Grumman F4F Wildcat – the prototypes

The Grumman F4F Wildcat developed as a response to a US Navy design competition launched in 1936 to find a new carrier based fighter aircraft.

Grumman had a track record of producing biplane fighters for the US Navy, and their response to the 1936 contest was another biplane. The main competition came from the Brewster XF2A-1, a monoplane. The US Navy placed orders for a prototype of both aircraft – monoplane technology was still not entirely trusted, so the Grumman design could be seen as a backup.

XF4F-1: the biplane design

The XF4F-1 was to be a biplane, powered by an 800 hp engine, and in many ways similar to the existing Grumman F3F-3. The prototype was never completed after it became clear that the new design was not much better than the older aircraft. In July 1936 Grumman switched their efforts to the XF4F-2, a monoplane design.

XF4F-2: the monoplane design

Link to plan of Grummna F4F-3 wildcat from front
F4F-3 Wildcat
: Front plan

Link to plan of Grummna F4F-3 wildcat from side
F4F-3 Wildcat
: Side plan

Link to plan of Grummna F4F-3 wildcat from top
F4F-3 Wildcat
: Top plan

Work on the XF4F-2 prototype began in July 1936. The aircraft first flew on 2 September 1937. It was a mid-wing all-metal aircraft, powered by the 1,050 hp Pratt & Whitney R-1830-66 Twin Wasp engine. In tests it reached a maximum speed of 290 mph, faster than the Brewster prototype could then manage, but it suffered a series of failures during testing. Despite being ten mph faster than the Brewster aircraft, it was otherwise inferior, and in June 1938 the contract for the Navy’s first monoplane fighter went to the Brewster aircraft.

XF4F-3: the successful version

Grumman XF4F-3 in flight
Grumman XF4F-3 in flight

The XF4F-2 had suffered a serious accident on 11 April 1938. Even so, and despite not giving it the production contract, the Navy was willing to support further work on the XF4F. From October 1938 Grumman worked to improve the performance of their fighter. A more powerful engine (the Pratt & Whitney R-1830-76, giving 1200 hp) was used. The aircraft was made 19 inches longer. The wingspan was increased by four feet to 38 feet. Squared wing tips were adopted. This third F4F design had much better performance, capable of reaching a top speed of 335 mph 21,300 feet along with good handling and manoeuvrability.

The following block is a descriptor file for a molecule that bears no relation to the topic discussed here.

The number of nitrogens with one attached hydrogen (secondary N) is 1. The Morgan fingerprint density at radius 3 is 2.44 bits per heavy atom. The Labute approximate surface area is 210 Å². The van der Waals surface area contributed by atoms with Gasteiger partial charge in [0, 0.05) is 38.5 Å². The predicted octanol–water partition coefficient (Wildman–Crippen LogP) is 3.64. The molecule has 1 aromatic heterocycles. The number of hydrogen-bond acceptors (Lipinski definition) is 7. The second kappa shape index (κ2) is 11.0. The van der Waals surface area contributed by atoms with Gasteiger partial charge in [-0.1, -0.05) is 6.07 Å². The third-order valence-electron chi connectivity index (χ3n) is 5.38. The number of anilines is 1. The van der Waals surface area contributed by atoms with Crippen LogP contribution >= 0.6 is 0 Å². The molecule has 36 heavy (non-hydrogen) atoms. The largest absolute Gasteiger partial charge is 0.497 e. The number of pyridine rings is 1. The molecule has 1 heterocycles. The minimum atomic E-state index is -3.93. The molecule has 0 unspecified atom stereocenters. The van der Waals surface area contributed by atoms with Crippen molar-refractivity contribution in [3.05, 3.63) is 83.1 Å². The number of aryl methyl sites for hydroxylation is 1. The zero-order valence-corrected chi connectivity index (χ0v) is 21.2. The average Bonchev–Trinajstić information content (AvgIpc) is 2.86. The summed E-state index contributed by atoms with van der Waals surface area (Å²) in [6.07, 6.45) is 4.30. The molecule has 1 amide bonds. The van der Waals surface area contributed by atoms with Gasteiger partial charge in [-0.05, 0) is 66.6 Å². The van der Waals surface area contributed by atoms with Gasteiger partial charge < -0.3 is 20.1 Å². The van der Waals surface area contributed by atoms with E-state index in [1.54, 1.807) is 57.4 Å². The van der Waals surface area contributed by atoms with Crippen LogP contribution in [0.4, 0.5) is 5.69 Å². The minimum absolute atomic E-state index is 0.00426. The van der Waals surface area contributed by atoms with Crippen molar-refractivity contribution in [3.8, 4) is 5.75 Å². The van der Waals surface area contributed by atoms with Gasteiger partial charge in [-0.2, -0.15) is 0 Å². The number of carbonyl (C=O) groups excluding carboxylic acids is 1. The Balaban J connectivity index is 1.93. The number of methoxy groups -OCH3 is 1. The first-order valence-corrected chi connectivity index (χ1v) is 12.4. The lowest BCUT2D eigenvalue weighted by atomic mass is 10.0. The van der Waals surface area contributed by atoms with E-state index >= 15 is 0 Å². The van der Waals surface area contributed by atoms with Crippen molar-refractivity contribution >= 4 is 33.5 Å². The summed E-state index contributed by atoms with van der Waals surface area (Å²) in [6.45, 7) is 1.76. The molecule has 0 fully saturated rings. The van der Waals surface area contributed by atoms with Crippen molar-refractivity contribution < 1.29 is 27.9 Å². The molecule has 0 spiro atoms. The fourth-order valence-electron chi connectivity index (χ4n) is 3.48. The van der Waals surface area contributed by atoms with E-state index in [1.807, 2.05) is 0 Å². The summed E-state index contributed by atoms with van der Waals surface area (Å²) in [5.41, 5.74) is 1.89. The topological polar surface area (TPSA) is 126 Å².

The French were the first to order the new aircraft, placing a order for 81 aircraft in March 1939. On 8 August 1939 the US Navy finally placed an order for 54 F4F-3s. Eventually 7,816 F4Fs (and variants) were produced, a good return for Grumman’s persistence.

Other Prototypes not discussed elsewhere

XF4F-5

This prototype was built to test out the Wright R-1820-40 Cyclone nine-cylinder air cooled radial engine, after problems developed with the R-1830 engine’s two-stage supercharger. Two prototypes were built, with the first flying in June 1940, and achieved a top speed of 306 mph, but the single stage supercharger resulted in poor high altitude performance. The dash five did not enter production. Later the two prototype aircraft were adapted to test other engines, including the Wright R-1820-54 turbo-charged engine, which produced a top speed of 340 mph.

Wildcat Aces of World War 2, Barrett Tillman. Osprey Aircraft of the Aces 3. A well balanced look at the combat service of the Grumman F4F Wildcat, the most important Allied naval fighter for most of the Second World War, looking at its service with the US Navy from Pearl Harbor to the end of the war, and its role with the Fleet Air Arm. [see more]
cover cover cover

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How to cite this article: Rickard, J (19 March 2007), Grumman F4F Wildcat – the prototypes, http://www.historyofwar.org/articles/weapons_F4F_prototypes.html

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